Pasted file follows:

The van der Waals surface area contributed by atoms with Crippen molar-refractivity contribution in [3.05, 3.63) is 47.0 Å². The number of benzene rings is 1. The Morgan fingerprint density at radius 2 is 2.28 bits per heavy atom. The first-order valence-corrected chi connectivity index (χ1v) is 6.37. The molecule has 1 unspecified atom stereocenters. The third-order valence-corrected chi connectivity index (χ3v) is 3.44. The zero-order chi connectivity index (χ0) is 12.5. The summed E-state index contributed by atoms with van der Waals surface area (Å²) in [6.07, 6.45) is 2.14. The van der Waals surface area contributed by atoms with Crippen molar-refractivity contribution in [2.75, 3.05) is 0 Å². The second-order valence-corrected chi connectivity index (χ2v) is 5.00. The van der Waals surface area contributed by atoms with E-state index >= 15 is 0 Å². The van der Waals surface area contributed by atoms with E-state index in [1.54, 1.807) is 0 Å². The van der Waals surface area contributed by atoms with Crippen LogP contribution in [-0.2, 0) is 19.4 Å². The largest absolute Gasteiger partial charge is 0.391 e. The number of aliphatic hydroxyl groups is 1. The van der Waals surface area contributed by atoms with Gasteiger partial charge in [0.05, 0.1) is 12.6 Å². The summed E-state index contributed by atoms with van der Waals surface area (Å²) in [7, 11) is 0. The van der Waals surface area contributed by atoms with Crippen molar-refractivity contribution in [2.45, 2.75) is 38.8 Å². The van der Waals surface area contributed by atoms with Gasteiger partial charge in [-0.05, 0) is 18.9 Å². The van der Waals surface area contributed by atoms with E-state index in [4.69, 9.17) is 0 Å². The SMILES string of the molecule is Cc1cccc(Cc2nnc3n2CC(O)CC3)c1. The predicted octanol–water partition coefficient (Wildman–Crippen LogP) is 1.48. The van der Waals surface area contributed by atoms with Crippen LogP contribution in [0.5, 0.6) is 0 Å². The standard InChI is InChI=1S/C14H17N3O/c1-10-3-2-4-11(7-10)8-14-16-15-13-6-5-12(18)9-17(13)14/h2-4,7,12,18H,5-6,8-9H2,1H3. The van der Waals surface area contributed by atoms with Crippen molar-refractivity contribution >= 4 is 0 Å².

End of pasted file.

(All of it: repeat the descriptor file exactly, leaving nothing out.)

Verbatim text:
The van der Waals surface area contributed by atoms with Crippen molar-refractivity contribution in [3.05, 3.63) is 47.0 Å². The number of benzene rings is 1. The Morgan fingerprint density at radius 2 is 2.28 bits per heavy atom. The first-order valence-corrected chi connectivity index (χ1v) is 6.37. The molecule has 1 unspecified atom stereocenters. The third-order valence-corrected chi connectivity index (χ3v) is 3.44. The zero-order chi connectivity index (χ0) is 12.5. The summed E-state index contributed by atoms with van der Waals surface area (Å²) in [6.07, 6.45) is 2.14. The van der Waals surface area contributed by atoms with Crippen molar-refractivity contribution in [2.75, 3.05) is 0 Å². The second-order valence-corrected chi connectivity index (χ2v) is 5.00. The van der Waals surface area contributed by atoms with E-state index >= 15 is 0 Å². The van der Waals surface area contributed by atoms with E-state index in [1.54, 1.807) is 0 Å². The van der Waals surface area contributed by atoms with Crippen LogP contribution in [-0.2, 0) is 19.4 Å². The largest absolute Gasteiger partial charge is 0.391 e. The number of aliphatic hydroxyl groups is 1. The van der Waals surface area contributed by atoms with Gasteiger partial charge in [0.05, 0.1) is 12.6 Å². The summed E-state index contributed by atoms with van der Waals surface area (Å²) in [7, 11) is 0. The van der Waals surface area contributed by atoms with Crippen molar-refractivity contribution in [2.45, 2.75) is 38.8 Å². The van der Waals surface area contributed by atoms with Gasteiger partial charge in [-0.05, 0) is 18.9 Å². The van der Waals surface area contributed by atoms with E-state index in [4.69, 9.17) is 0 Å². The SMILES string of the molecule is Cc1cccc(Cc2nnc3n2CC(O)CC3)c1. The predicted octanol–water partition coefficient (Wildman–Crippen LogP) is 1.48. The van der Waals surface area contributed by atoms with Crippen LogP contribution in [0.5, 0.6) is 0 Å². The standard InChI is InChI=1S/C14H17N3O/c1-10-3-2-4-11(7-10)8-14-16-15-13-6-5-12(18)9-17(13)14/h2-4,7,12,18H,5-6,8-9H2,1H3. The van der Waals surface area contributed by atoms with Crippen molar-refractivity contribution >= 4 is 0 Å².